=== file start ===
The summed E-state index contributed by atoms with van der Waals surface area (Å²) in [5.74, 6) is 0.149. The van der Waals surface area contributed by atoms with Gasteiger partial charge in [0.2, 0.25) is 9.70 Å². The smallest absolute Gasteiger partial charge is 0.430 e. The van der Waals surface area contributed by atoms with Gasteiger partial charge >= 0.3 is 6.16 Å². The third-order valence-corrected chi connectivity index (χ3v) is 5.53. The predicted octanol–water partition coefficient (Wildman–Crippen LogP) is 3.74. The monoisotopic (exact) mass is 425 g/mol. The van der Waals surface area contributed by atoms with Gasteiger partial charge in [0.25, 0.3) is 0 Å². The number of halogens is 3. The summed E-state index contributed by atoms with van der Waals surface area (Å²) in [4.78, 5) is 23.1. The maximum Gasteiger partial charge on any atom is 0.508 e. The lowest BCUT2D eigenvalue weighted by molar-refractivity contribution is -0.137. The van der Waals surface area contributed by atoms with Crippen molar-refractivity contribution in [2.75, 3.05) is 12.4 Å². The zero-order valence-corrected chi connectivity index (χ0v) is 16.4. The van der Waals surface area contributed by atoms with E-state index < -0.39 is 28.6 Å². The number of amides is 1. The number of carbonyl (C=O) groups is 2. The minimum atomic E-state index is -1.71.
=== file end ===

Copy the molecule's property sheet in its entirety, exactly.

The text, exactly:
The summed E-state index contributed by atoms with van der Waals surface area (Å²) in [5.74, 6) is 0.149. The van der Waals surface area contributed by atoms with Gasteiger partial charge in [0.2, 0.25) is 9.70 Å². The smallest absolute Gasteiger partial charge is 0.430 e. The van der Waals surface area contributed by atoms with Gasteiger partial charge >= 0.3 is 6.16 Å². The third-order valence-corrected chi connectivity index (χ3v) is 5.53. The predicted octanol–water partition coefficient (Wildman–Crippen LogP) is 3.74. The monoisotopic (exact) mass is 425 g/mol. The van der Waals surface area contributed by atoms with Gasteiger partial charge in [0.25, 0.3) is 0 Å². The number of halogens is 3. The summed E-state index contributed by atoms with van der Waals surface area (Å²) in [4.78, 5) is 23.1. The maximum Gasteiger partial charge on any atom is 0.508 e. The lowest BCUT2D eigenvalue weighted by molar-refractivity contribution is -0.137. The van der Waals surface area contributed by atoms with Crippen molar-refractivity contribution in [2.75, 3.05) is 12.4 Å². The zero-order valence-corrected chi connectivity index (χ0v) is 16.4. The van der Waals surface area contributed by atoms with E-state index < -0.39 is 28.6 Å². The number of amides is 1. The number of carbonyl (C=O) groups is 2. The minimum atomic E-state index is -1.71.